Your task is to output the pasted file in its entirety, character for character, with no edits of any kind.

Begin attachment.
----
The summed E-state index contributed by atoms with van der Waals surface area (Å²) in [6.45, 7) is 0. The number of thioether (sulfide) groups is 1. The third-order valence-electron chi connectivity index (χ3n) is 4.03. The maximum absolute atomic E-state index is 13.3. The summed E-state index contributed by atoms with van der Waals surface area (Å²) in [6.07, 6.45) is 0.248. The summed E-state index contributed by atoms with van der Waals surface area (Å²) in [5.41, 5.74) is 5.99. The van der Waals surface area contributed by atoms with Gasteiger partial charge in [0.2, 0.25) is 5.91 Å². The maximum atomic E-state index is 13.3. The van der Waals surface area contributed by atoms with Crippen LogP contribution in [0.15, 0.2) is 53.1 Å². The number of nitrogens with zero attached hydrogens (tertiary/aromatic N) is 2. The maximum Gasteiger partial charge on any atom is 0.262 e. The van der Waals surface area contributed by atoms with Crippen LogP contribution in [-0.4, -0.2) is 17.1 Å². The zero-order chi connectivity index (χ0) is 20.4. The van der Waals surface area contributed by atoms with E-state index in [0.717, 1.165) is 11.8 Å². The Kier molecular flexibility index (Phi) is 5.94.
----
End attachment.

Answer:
The summed E-state index contributed by atoms with van der Waals surface area (Å²) in [6.45, 7) is 0. The number of thioether (sulfide) groups is 1. The third-order valence-electron chi connectivity index (χ3n) is 4.03. The maximum absolute atomic E-state index is 13.3. The summed E-state index contributed by atoms with van der Waals surface area (Å²) in [6.07, 6.45) is 0.248. The summed E-state index contributed by atoms with van der Waals surface area (Å²) in [5.41, 5.74) is 5.99. The van der Waals surface area contributed by atoms with Gasteiger partial charge in [0.2, 0.25) is 5.91 Å². The maximum atomic E-state index is 13.3. The van der Waals surface area contributed by atoms with Crippen LogP contribution in [0.15, 0.2) is 53.1 Å². The number of nitrogens with zero attached hydrogens (tertiary/aromatic N) is 2. The maximum Gasteiger partial charge on any atom is 0.262 e. The van der Waals surface area contributed by atoms with Crippen LogP contribution in [-0.4, -0.2) is 17.1 Å². The zero-order chi connectivity index (χ0) is 20.4. The van der Waals surface area contributed by atoms with E-state index in [0.717, 1.165) is 11.8 Å². The Kier molecular flexibility index (Phi) is 5.94.